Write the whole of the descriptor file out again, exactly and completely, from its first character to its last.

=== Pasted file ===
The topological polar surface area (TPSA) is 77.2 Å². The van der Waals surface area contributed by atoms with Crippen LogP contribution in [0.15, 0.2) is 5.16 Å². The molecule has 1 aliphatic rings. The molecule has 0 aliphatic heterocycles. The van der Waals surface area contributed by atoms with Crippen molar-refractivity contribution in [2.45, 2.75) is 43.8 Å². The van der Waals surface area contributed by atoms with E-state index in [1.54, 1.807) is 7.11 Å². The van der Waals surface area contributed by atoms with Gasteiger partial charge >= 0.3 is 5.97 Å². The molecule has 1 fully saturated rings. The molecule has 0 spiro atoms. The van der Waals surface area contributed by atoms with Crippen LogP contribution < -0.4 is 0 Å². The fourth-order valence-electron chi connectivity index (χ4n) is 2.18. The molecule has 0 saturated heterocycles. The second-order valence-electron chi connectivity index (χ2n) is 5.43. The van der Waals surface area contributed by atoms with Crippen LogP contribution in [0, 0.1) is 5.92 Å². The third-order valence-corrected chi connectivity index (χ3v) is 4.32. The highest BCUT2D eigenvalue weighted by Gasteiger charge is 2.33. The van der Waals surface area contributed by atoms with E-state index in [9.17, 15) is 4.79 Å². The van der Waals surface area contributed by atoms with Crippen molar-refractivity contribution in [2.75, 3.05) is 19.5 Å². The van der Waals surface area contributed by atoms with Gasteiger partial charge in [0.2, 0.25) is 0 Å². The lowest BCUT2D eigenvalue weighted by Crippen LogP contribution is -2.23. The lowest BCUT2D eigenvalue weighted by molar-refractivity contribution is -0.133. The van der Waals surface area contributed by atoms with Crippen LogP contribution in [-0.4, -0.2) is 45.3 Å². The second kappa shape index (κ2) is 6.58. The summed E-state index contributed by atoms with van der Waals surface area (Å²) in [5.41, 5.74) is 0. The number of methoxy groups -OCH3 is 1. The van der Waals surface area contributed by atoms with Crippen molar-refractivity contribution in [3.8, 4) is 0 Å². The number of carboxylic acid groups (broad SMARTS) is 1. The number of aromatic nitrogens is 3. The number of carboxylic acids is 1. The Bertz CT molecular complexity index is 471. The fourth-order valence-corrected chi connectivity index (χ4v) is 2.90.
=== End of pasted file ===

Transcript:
The topological polar surface area (TPSA) is 77.2 Å². The van der Waals surface area contributed by atoms with Crippen LogP contribution in [0.15, 0.2) is 5.16 Å². The molecule has 1 aliphatic rings. The molecule has 0 aliphatic heterocycles. The van der Waals surface area contributed by atoms with Crippen molar-refractivity contribution in [2.45, 2.75) is 43.8 Å². The van der Waals surface area contributed by atoms with E-state index in [1.54, 1.807) is 7.11 Å². The van der Waals surface area contributed by atoms with Gasteiger partial charge >= 0.3 is 5.97 Å². The molecule has 1 fully saturated rings. The molecule has 0 spiro atoms. The van der Waals surface area contributed by atoms with Crippen LogP contribution < -0.4 is 0 Å². The fourth-order valence-electron chi connectivity index (χ4n) is 2.18. The molecule has 0 saturated heterocycles. The second-order valence-electron chi connectivity index (χ2n) is 5.43. The van der Waals surface area contributed by atoms with Crippen LogP contribution in [0, 0.1) is 5.92 Å². The third-order valence-corrected chi connectivity index (χ3v) is 4.32. The highest BCUT2D eigenvalue weighted by Gasteiger charge is 2.33. The van der Waals surface area contributed by atoms with E-state index in [9.17, 15) is 4.79 Å². The van der Waals surface area contributed by atoms with Crippen molar-refractivity contribution in [2.75, 3.05) is 19.5 Å². The van der Waals surface area contributed by atoms with Gasteiger partial charge in [0.2, 0.25) is 0 Å². The lowest BCUT2D eigenvalue weighted by Crippen LogP contribution is -2.23. The lowest BCUT2D eigenvalue weighted by molar-refractivity contribution is -0.133. The van der Waals surface area contributed by atoms with Crippen LogP contribution in [-0.4, -0.2) is 45.3 Å². The second kappa shape index (κ2) is 6.58. The summed E-state index contributed by atoms with van der Waals surface area (Å²) in [5.41, 5.74) is 0. The number of methoxy groups -OCH3 is 1. The van der Waals surface area contributed by atoms with Crippen molar-refractivity contribution in [3.8, 4) is 0 Å². The number of carboxylic acid groups (broad SMARTS) is 1. The number of aromatic nitrogens is 3. The number of carboxylic acids is 1. The Bertz CT molecular complexity index is 471. The fourth-order valence-corrected chi connectivity index (χ4v) is 2.90.